Ceremonial Traditions

In many ceremonies, the songs to be performed and their order are specifically prescribed. In others they are not; in the Peyote ceremonies of Plains tribes, each singer must sing four songs at a time, but they may be any songs from the Peyote repertory, and only at four points in the ceremony must particular songs be sung.


Older Ceremonial Traditions


The “Night Chant” (Yeibechai) of the Navajo - a curing ceremony, requires nine days and nights, and includes 

hundreds of songs and their poetic texts. The Hako, a Pawnee ceremony of general religious significance, required several days and included about one hundred songs.


The medicine-bundle ceremonies of the Northern Plains peoples might consist of several parts: narration of the myth explaining the origin of the bundle; opening the bundle and performing with each of the objects in it; a required activity (dancing, smoking, eating, praying); and the singing of one or several songs (usually by the celebrant, sometimes by him and others present) for each object.


The Blackfoot Sun Dance, the largest and most central of the older tribal ceremonies of this culture, required four preparatory days followed by four days of dancing.


The Peyote ceremony, which became a major religious ritual in many tribes of the United States in the course of the late nineteenth and twentieth centuries, consists of a night of singing. Each participant - there may be from ten to thirty sitting in a circle - sings four songs at a time, playing the rattle while his neighbor accompanies him on a special drum.


Modern Ceremonies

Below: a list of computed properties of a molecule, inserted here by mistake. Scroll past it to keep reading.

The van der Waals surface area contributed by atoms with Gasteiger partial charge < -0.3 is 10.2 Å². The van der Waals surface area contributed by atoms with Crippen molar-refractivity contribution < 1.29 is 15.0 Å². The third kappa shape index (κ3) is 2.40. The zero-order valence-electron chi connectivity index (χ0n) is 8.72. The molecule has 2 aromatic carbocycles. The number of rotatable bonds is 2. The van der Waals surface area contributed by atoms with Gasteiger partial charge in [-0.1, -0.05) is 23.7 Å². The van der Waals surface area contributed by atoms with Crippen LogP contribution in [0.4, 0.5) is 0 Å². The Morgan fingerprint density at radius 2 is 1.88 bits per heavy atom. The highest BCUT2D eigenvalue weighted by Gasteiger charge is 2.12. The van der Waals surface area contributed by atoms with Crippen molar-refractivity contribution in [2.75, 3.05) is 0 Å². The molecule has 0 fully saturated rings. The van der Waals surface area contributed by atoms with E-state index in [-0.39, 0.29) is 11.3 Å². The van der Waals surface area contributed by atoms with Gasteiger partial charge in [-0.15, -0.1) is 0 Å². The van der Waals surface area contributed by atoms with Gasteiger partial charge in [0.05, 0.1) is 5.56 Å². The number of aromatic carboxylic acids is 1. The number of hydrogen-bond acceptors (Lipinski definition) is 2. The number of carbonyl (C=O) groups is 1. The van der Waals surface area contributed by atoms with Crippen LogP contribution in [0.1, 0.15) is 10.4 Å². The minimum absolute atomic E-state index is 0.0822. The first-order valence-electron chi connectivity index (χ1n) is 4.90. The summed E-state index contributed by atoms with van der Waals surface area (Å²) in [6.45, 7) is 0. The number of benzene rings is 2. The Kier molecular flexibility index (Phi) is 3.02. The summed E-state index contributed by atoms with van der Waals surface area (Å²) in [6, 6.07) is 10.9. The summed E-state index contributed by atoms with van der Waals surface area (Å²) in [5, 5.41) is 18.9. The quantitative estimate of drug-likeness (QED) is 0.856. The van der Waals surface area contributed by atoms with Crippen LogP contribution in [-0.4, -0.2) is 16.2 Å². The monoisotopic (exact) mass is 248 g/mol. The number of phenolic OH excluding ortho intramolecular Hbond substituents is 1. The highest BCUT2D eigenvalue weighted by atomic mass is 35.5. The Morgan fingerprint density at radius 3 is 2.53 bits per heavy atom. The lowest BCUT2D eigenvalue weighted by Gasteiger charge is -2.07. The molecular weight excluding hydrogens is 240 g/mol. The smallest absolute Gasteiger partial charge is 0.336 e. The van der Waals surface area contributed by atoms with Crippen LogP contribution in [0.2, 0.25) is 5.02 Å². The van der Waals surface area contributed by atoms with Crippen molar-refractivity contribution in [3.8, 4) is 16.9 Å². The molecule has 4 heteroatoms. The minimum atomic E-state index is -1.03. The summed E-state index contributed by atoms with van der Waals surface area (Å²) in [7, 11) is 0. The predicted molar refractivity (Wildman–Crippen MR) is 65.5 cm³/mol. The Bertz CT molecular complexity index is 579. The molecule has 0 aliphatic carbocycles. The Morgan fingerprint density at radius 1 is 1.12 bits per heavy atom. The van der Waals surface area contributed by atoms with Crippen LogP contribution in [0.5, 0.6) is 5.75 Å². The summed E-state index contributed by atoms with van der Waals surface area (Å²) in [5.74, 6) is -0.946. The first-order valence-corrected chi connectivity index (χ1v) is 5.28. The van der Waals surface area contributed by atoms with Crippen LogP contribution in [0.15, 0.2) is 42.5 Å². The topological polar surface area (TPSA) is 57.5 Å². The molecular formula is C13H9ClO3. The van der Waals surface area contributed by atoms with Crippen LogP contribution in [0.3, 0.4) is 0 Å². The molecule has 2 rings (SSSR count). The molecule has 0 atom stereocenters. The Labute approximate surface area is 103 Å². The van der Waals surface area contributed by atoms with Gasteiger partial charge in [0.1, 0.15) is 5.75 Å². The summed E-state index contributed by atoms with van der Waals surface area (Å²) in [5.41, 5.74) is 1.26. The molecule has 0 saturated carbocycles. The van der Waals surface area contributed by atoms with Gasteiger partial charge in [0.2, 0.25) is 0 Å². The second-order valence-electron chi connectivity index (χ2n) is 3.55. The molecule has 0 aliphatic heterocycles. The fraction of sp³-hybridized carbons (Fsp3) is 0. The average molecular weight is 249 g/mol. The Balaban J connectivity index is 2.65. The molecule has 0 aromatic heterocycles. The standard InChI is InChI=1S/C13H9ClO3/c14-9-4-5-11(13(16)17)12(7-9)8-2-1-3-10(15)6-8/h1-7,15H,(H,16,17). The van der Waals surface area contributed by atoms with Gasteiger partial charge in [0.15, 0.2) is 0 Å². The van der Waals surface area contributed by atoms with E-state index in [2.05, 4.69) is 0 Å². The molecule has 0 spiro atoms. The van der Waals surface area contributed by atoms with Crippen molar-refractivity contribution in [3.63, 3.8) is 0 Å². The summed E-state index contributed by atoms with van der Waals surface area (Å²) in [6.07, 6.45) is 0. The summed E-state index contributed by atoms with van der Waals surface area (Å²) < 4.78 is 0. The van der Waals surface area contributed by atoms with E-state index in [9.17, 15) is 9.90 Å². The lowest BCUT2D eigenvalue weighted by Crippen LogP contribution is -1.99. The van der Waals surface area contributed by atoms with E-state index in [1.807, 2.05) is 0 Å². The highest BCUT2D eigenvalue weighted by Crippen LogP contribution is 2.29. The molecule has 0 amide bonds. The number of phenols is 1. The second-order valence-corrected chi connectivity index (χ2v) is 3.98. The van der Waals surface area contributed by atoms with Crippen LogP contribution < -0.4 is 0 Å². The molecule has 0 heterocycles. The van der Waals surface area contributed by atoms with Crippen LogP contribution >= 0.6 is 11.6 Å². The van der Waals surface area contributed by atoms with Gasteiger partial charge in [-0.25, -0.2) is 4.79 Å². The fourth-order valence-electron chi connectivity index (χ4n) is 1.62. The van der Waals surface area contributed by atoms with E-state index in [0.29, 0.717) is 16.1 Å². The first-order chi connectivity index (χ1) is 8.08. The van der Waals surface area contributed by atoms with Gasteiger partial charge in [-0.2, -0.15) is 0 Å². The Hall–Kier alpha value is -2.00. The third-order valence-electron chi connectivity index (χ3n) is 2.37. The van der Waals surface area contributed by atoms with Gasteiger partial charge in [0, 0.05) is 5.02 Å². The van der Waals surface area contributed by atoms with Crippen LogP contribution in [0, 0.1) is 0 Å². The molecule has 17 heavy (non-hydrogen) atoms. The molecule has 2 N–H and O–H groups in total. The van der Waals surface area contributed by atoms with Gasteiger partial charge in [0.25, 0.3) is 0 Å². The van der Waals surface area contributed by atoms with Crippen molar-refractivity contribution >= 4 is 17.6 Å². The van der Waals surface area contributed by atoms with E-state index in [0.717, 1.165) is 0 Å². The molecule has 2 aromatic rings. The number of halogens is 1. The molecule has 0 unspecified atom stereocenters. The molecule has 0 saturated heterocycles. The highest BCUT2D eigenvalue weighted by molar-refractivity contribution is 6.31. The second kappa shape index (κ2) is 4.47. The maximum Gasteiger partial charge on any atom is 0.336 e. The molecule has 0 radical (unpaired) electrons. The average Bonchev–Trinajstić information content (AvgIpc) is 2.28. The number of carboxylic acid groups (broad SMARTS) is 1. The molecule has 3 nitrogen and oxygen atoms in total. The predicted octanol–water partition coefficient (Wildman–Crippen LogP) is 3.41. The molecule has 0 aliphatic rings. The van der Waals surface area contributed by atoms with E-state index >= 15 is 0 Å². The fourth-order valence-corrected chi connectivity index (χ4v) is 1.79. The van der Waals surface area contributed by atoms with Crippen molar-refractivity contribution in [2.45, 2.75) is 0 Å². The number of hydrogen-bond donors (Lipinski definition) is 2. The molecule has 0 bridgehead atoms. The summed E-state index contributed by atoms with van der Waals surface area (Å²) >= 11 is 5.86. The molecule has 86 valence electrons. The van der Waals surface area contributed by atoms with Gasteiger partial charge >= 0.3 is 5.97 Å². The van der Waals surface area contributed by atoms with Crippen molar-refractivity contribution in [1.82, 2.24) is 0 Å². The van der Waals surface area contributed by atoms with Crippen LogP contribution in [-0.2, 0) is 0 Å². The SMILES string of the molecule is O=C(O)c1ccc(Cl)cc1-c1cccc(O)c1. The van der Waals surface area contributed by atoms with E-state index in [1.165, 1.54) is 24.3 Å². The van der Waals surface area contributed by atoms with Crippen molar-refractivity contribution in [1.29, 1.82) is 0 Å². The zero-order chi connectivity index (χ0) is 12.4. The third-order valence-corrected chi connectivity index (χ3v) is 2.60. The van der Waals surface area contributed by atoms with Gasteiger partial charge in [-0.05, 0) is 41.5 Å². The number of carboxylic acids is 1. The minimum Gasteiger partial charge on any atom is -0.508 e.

In recent times, several intertribal styles have developed. Some, such as the Peyote style, mix elements from a several different areas to create a new, distinctive genre. Others, such as the intertribal powwow style, have adopted one particular style (Plains) for use in a new context.


Ghost Dance songs - The Ghost Dance was a messianic cult that began in the Great Basin and was adopted by  Plains tribes. The song style, derived from the Great Basin style used in Utah and Nevada, is characterized by a small range and a typical paired-phrase form (AA BB CC, etc.).


Peyote songs - Used in many tribes to accompany Peyote cult ceremonies. Ordinarily sung solo, the vocal style is relaxed (Navajo), the rhythmic structure uses two note values (Apache), and the typical form is “incomplete repetition,” with descending contours (Plains). There is a special set of vocables combined in “words” such as heyowanene, heyowitsinayo, kayatinayo. All songs end with four long notes and the syllables he ne yo we (possibly southern Plains). A water drum and a special rattle (possibly southeastern) provide accompaniment.


Powwow - Based on Plains style, the modern successor of midsummer religious ceremonies symbolizes broad Indian identity to both Indian and White audiences.